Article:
Five Eyes spy group again demands access to private messages

Spooks are once again calling for the tech industry to break end-to-end encryption in messaging platforms

The members of the Five Eyes surveillance group – Australia, Canada, New Zealand, the UK and the US – with the addition of the Indian and Japanese governments, have once again called for the tech industry to break end-to-end encryption and enable law enforcement to access private messages through backdoors in their services, while insisting they still support the concept of encryption.

The joint statement was signed for the UK by home secretary Priti Patel – who was forced to resign as international development secretary in 2018 for holding unsanctioned meetings with the Israeli government without Westminster’s knowledge.

The group said that strong encryption played a “crucial role” in safeguarding personal data, privacy, intellectual property, trade secrets and cyber security, as well as serving a vital purpose in protecting journalists, human rights activists and other groups at risk of targeted repression by governments.

However, it said, “particular implementations” of encryption – such as the end-to-end encryption provided in apps such as Signal, Telegram, and WhatsApp – “pose significant challenges to public safety”.

The alliance said this was particularly true when it came to protecting the interests and safety of minors. Facebook Messenger, for example, is held responsible for 12 million out of 18.4 million reports of child sexual abuse material received by the US’ National Center for Missing and Exploited Children in 2018.

“We urge industry to address our serious concerns where encryption is applied in a way that wholly precludes any legal access to content,” said the allies in their statement.

“We call on technology companies to work with governments to take the following steps, focused on reasonable, technically feasible solutions: Embed the safety of the public in system designs, thereby enabling companies to act against illegal content and activity effectively with no reduction to safety, and facilitating the investigation and prosecution of offences and safeguarding the vulnerable; enable law enforcement access to content in a readable and usable format where an authorisation is lawfully issued, is necessary and proportionate, and is subject to strong safeguards and oversight; and engage in consultation with governments and other stakeholders to facilitate legal access in a way that is substantive and genuinely influences design decisions.”

The Five Eyes group is arguing that law enforcement agencies have a responsibility to protect the citizens they oversee by investigating and prosecuting crime, and that tech companies have responsibilities to put in place terms of services for their users that provide them authority to act to protect the public. End-to-end encryption, they reason, precludes lawful access to communications content and therefore directly affects those responsibilities, which in turn creates risk to public safety.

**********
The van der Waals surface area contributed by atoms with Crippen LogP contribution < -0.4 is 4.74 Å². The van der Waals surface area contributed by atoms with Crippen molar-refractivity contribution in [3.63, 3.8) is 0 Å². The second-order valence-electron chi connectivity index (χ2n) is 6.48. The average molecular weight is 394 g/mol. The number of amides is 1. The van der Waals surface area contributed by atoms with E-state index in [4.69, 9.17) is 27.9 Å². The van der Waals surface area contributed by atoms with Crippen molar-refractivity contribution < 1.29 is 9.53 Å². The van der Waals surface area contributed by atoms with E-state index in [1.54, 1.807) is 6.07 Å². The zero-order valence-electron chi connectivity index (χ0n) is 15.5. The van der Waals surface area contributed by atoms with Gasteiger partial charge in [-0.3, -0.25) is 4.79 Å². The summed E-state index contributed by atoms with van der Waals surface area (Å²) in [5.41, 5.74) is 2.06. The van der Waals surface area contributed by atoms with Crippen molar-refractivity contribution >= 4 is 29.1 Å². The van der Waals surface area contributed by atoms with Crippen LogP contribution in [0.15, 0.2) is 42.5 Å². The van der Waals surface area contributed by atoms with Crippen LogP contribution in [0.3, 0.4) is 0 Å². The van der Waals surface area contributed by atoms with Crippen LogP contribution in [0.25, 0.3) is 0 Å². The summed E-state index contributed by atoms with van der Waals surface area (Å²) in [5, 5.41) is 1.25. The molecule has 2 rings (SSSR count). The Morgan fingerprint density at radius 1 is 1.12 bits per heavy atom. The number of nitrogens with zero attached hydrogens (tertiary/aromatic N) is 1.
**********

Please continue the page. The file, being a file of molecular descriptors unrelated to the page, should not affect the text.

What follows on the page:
“We are committed to working with industry to develop reasonable proposals that will allow technology companies and governments to protect the public and their privacy, defend cyber security and human rights and support technological innovation,” said the group.

“We challenge the assertion that public safety cannot be protected without compromising privacy or cyber security. We strongly believe that approaches protecting each of these important values are possible and strive to work with industry to collaborate on mutually agreeable solutions.”

Ray Walsh, digital privacy expert at ProPrivacy, branded the idea that secure encryption could coexist with deliberately created backdoors was a PR exercise from Five Eyes that stood in direct opposition to proper data security principles.

“Five Eyes’ and the Department of Justice’s claim that they support strong encryption because it is essential for protecting personal data, privacy, intellectual property, trade secrets and cyber security is completely contrary to its calls for companies to provide backdoors into that encryption,” said Walsh.

“Security and privacy experts understand that any purposefully designed holes in encryption create the risk of outside intrusion not only at the hands of government snoops, but also from the company itself or from malicious cyber actors who manage to discover that backdoor.

“Secure end-to-end encryption by definition ensures that data is only ever available to those people who send and receive the data, and as soon as you create a backdoor into that data, the encryption is broken, it is vulnerable, and it is put at risk of improper access and misuse and of potential data leaks and breaches,” he said.

“This is why server-side encryption has been criticised by security experts for so long, and why proper end to end encryption is the industry standard when it comes to effectively securing valuable or sensitive data such as intellectual property,” added Walsh.

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